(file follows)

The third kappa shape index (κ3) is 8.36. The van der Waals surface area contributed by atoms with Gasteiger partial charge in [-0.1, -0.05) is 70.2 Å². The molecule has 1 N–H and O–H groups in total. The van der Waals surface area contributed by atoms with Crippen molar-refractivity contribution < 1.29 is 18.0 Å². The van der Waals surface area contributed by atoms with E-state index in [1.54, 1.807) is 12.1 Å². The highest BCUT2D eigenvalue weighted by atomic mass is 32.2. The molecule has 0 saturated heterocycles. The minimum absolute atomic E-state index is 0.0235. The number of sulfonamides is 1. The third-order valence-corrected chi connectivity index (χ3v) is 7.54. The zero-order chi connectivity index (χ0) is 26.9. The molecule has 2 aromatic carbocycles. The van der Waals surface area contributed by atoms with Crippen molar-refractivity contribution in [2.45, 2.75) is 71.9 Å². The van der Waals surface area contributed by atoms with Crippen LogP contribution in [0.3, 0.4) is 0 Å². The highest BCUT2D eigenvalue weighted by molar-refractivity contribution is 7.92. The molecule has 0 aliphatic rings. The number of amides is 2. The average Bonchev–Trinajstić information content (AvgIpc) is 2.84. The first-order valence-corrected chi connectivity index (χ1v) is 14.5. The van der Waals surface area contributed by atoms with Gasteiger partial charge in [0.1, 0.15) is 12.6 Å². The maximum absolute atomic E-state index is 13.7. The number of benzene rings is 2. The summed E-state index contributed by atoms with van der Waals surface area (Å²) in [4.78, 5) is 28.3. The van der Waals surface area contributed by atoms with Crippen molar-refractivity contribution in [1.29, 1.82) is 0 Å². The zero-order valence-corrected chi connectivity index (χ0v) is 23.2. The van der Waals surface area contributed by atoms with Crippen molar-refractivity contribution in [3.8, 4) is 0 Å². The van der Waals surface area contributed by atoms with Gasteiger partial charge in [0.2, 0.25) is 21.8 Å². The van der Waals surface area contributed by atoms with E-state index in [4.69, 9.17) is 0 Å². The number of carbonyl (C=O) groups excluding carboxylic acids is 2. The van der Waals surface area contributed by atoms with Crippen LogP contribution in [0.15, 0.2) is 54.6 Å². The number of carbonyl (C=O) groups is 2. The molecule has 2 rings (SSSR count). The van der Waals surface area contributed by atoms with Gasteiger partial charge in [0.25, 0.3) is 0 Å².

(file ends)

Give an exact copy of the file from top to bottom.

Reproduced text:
The third kappa shape index (κ3) is 8.36. The van der Waals surface area contributed by atoms with Gasteiger partial charge in [-0.1, -0.05) is 70.2 Å². The molecule has 1 N–H and O–H groups in total. The van der Waals surface area contributed by atoms with Crippen molar-refractivity contribution < 1.29 is 18.0 Å². The van der Waals surface area contributed by atoms with E-state index in [1.54, 1.807) is 12.1 Å². The highest BCUT2D eigenvalue weighted by atomic mass is 32.2. The molecule has 0 saturated heterocycles. The minimum absolute atomic E-state index is 0.0235. The number of sulfonamides is 1. The third-order valence-corrected chi connectivity index (χ3v) is 7.54. The zero-order chi connectivity index (χ0) is 26.9. The molecule has 2 aromatic carbocycles. The van der Waals surface area contributed by atoms with Crippen molar-refractivity contribution in [2.45, 2.75) is 71.9 Å². The van der Waals surface area contributed by atoms with Crippen LogP contribution in [0.3, 0.4) is 0 Å². The highest BCUT2D eigenvalue weighted by molar-refractivity contribution is 7.92. The molecule has 0 aliphatic rings. The number of amides is 2. The average Bonchev–Trinajstić information content (AvgIpc) is 2.84. The first-order valence-corrected chi connectivity index (χ1v) is 14.5. The van der Waals surface area contributed by atoms with Gasteiger partial charge in [0.1, 0.15) is 12.6 Å². The maximum absolute atomic E-state index is 13.7. The number of benzene rings is 2. The summed E-state index contributed by atoms with van der Waals surface area (Å²) in [4.78, 5) is 28.3. The van der Waals surface area contributed by atoms with Crippen molar-refractivity contribution in [1.29, 1.82) is 0 Å². The zero-order valence-corrected chi connectivity index (χ0v) is 23.2. The van der Waals surface area contributed by atoms with Crippen molar-refractivity contribution in [3.8, 4) is 0 Å². The van der Waals surface area contributed by atoms with Gasteiger partial charge in [0.2, 0.25) is 21.8 Å². The van der Waals surface area contributed by atoms with E-state index in [4.69, 9.17) is 0 Å². The number of carbonyl (C=O) groups excluding carboxylic acids is 2. The van der Waals surface area contributed by atoms with Crippen LogP contribution in [0.15, 0.2) is 54.6 Å². The number of carbonyl (C=O) groups is 2. The molecule has 2 rings (SSSR count). The van der Waals surface area contributed by atoms with Gasteiger partial charge in [0.25, 0.3) is 0 Å².